Re: Contracts for custom marching show
Posted by An Arranger on 10/17/2019, 8:43 am, in reply to "Contracts for custom marching show"
I'm considering hiring an arranger for a custom marching show next year. We've been doing stock shows, but it's time to step up the game.
I'm wondering what the "industry standard" is for contracts. Should I expect rights for x number of performances? For a specified time?
>> Most arrangers will license you the show for the academic year and won't put a restriction on the number of times you perform it. Even though you will retain the files of the music, you don't receive ownership of the show meaning that if in 5-6 years you want to do it again, you'll need to re-license it. This is more like doing a musical rental than buying something off of JW Pepper.
As far as on the copyright side of things, most verbiage I have seen is along the lines of a time period within the academic year. So, if you went to Tresona for licensing, you will have to enter dates for the usage of that material for various performances. The most common thing I have seen is August 1st to some date later in the season like November 15th or December 1st. >>
If I decide in 5-6 years that I want to repeat the same show, would I need to start all over with the rights? Or is it a one-time purchase like buying a chart off the shelf for concert band?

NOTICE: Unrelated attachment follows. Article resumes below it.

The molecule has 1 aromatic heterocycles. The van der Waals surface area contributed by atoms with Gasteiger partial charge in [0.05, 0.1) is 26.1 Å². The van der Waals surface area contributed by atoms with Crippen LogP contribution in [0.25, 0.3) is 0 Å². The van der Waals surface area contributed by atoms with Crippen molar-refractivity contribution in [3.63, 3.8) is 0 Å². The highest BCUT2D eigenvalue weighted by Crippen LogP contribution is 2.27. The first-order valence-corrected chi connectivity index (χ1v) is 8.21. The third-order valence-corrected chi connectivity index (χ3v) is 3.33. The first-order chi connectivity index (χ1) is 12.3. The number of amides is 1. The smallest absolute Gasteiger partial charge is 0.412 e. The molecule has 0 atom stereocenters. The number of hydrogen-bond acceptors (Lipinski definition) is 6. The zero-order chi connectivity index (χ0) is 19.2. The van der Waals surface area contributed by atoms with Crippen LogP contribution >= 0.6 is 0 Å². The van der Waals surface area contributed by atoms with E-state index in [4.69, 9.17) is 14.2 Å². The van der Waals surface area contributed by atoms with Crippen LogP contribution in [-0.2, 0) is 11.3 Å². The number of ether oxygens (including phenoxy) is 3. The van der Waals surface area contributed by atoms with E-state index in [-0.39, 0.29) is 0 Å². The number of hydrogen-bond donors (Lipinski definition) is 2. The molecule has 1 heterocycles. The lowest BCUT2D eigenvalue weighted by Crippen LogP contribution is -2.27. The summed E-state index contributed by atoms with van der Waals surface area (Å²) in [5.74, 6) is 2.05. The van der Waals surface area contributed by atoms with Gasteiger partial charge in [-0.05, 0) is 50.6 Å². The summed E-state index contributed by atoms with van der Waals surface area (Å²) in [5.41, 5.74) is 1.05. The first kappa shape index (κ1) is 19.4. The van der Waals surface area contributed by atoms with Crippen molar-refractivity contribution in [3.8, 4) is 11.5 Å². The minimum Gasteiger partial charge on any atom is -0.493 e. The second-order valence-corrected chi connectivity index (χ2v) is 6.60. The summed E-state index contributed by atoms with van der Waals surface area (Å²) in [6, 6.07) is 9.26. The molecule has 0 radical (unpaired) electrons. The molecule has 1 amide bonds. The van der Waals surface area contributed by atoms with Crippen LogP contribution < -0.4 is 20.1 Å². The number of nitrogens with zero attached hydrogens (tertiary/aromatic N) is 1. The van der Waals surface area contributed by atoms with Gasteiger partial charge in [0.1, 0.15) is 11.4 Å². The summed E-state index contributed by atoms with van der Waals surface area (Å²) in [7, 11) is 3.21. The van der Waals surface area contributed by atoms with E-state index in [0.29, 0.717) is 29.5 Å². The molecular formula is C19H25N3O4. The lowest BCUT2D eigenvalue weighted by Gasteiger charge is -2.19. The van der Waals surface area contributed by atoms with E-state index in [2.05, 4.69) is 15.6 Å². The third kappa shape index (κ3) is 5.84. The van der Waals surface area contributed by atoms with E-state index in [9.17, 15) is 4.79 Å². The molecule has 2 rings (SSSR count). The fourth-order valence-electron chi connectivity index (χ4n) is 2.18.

>> If you are referring to copyright permissions, then yes, you will need to reapply. In the world of marching music, licenses are paid by year not by project. In the world of publishing, licenses are paid for the project. This is why you can pull the music from Back to the Future from library and play it on your concert without fear of a lawsuit. Chances are the publisher had to pay a hefty sum for the rights to publish that arrangement. For marching music, you are essentially paying for a window of time. >>
If part of my show is a piece off the shelf, and we're playing it as written, do I need additional rights? What if we only play an excerpt of that piece?
>> Legally speaking, if you take that same Back to the Future arrangement and perform it exactly as intended on the field, then you will have zero copyright issues. Once you change it any way, you will need permission from the copyright holder to do so. This is most common when having someone write battery parts or creating additional front ensemble parts.
I am not totally sure about the legality of using an excerpt.>>